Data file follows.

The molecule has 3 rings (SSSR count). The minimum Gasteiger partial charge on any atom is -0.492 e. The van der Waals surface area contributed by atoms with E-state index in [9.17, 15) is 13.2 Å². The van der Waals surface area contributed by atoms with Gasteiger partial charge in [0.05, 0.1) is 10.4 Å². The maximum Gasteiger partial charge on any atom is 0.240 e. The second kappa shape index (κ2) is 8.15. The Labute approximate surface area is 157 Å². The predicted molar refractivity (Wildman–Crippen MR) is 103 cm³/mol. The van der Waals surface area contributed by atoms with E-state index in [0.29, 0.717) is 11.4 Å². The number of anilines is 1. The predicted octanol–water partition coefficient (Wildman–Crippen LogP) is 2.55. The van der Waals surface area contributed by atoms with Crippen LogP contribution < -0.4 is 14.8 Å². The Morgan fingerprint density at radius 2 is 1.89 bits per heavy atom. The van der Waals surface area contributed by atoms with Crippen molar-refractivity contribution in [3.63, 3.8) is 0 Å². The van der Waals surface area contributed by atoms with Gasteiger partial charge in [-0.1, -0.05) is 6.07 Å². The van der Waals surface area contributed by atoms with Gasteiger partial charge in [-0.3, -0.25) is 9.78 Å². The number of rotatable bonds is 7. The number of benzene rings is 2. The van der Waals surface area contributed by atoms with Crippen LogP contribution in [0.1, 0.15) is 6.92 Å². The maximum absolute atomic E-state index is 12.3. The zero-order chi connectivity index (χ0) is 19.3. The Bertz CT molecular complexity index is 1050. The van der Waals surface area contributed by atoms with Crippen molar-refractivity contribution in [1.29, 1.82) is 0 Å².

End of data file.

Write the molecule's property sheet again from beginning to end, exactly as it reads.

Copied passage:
The molecule has 3 rings (SSSR count). The minimum Gasteiger partial charge on any atom is -0.492 e. The van der Waals surface area contributed by atoms with E-state index in [9.17, 15) is 13.2 Å². The van der Waals surface area contributed by atoms with Gasteiger partial charge in [0.05, 0.1) is 10.4 Å². The maximum Gasteiger partial charge on any atom is 0.240 e. The second kappa shape index (κ2) is 8.15. The Labute approximate surface area is 157 Å². The predicted molar refractivity (Wildman–Crippen MR) is 103 cm³/mol. The van der Waals surface area contributed by atoms with E-state index in [0.29, 0.717) is 11.4 Å². The number of anilines is 1. The predicted octanol–water partition coefficient (Wildman–Crippen LogP) is 2.55. The van der Waals surface area contributed by atoms with Crippen LogP contribution < -0.4 is 14.8 Å². The Morgan fingerprint density at radius 2 is 1.89 bits per heavy atom. The van der Waals surface area contributed by atoms with Crippen molar-refractivity contribution in [3.63, 3.8) is 0 Å². The van der Waals surface area contributed by atoms with Gasteiger partial charge in [-0.1, -0.05) is 6.07 Å². The van der Waals surface area contributed by atoms with Gasteiger partial charge in [-0.3, -0.25) is 9.78 Å². The number of rotatable bonds is 7. The number of benzene rings is 2. The van der Waals surface area contributed by atoms with Crippen LogP contribution in [0.1, 0.15) is 6.92 Å². The maximum absolute atomic E-state index is 12.3. The zero-order chi connectivity index (χ0) is 19.3. The Bertz CT molecular complexity index is 1050. The van der Waals surface area contributed by atoms with Crippen molar-refractivity contribution in [1.29, 1.82) is 0 Å².